In 1999, I bought my first road bike. It was a used, grad-student-budget-friendly $400 Quintana Roo, and the previous owner put a sticker on the top tube of the frame near the handlebar stem. I liked the pretty purple daisy; it made the bike seem friendly and less intimidating.
A week later, the truth blossomed. The sticker was covering a giant crack, which I discovered when my bike suddenly felt bouncy in the middle of a training ride. At first, the bouncy feeling felt nice, until I noticed the ripped sticker and realized my iron steed was coming apart at the seams. My worst fears were confirmed: cycling required knowledge, and I had no idea where to find it.
Thirteen years later, I've gained a tiny bit of insight into the wonderful world a two-wheeled life. My Colavita teammates and I would like to help all women navigate those first few steps into the sport. We may be pros now, but we definitely remember our first foray with foreign gear and equipment. From rookie mistakes to current blunders, we know there's a lot to learn. So we plan to help every step of the way. Below are some tips for new cyclists.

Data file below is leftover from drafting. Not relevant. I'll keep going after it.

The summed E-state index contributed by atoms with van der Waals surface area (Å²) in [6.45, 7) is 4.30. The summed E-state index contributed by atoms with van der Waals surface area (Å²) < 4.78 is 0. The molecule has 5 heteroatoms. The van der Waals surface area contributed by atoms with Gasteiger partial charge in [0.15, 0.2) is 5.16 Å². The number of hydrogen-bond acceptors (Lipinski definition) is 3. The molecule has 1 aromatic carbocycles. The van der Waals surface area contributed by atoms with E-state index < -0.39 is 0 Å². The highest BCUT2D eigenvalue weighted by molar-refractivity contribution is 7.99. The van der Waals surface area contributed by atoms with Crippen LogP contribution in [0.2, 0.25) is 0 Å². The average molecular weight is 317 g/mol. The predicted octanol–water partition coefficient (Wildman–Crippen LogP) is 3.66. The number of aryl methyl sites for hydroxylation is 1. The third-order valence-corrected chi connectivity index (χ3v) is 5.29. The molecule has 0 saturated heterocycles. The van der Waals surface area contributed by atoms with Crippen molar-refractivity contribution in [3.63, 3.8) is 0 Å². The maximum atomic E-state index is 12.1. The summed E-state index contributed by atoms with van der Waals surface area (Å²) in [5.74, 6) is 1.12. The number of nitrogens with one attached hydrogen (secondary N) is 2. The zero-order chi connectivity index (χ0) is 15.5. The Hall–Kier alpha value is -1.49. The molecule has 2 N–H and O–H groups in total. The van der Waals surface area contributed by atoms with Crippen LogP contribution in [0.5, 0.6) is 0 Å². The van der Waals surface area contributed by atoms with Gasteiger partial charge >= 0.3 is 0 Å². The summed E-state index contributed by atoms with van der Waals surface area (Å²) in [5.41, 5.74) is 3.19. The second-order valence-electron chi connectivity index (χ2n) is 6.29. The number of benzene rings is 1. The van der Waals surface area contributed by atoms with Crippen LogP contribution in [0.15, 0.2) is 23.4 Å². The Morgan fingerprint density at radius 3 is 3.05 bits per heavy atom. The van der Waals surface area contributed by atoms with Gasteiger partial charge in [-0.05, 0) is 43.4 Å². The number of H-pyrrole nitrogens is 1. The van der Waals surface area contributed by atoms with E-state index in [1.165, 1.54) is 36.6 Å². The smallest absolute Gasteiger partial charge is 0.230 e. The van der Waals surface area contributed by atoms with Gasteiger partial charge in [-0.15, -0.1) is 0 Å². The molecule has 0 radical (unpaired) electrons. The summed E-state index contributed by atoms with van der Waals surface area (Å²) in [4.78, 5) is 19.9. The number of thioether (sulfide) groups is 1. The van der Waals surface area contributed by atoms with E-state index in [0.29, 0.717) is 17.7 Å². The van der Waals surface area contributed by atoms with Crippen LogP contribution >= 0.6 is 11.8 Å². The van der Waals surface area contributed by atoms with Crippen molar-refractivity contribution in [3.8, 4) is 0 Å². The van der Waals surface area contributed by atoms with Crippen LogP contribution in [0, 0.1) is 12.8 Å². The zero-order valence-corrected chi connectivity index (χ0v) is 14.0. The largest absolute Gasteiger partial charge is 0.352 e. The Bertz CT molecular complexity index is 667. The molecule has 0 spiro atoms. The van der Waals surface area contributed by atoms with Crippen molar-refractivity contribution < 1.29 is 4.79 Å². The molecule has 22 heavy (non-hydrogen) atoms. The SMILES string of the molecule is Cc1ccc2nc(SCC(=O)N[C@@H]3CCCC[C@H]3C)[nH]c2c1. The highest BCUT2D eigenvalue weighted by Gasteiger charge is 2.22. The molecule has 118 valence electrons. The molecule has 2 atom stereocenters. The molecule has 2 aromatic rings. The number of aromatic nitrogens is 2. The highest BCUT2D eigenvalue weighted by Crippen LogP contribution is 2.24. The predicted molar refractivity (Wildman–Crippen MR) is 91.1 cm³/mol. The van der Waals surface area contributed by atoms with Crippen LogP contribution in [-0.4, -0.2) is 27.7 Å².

Roll on, ladies. Welcome to the cycling world! Just remember, watch out for flower stickers.
What kind of bike do I get?
This is the big question when a rider first gets into the sport. The No. 1 rule is a bike needs to fit you, and the best way to ensure a proper fit is to find a local shop that provides bike fits and sales. Seek your local shop; take some time to browse through and find a place where the salespeople are knowledgeable and spend time answering your questions.
As a beginner, you don't need to shell out thousands of dollars. Many intro-level road bikes are less than $1,000. Too much? No problem! Social media sites like Craigslist and eBay are great places to find terrific deals on used or clearance models for less than half the cost. (I suggest local networks, so you can check out the product in person.) But before placing an Internet order, it is imperative to know the right sizing and components (the parts on a bike). I've ridden tons of different bikes over the years. This year, our team is on Jamis Xenith road bicycles and they do a great women-specific bike line. Nearly all the major brands have women-specific bike frames, which are often better suited to our bodies. But it's not necessary to get a woman-specific bike. Anything that fits you well is the way to go.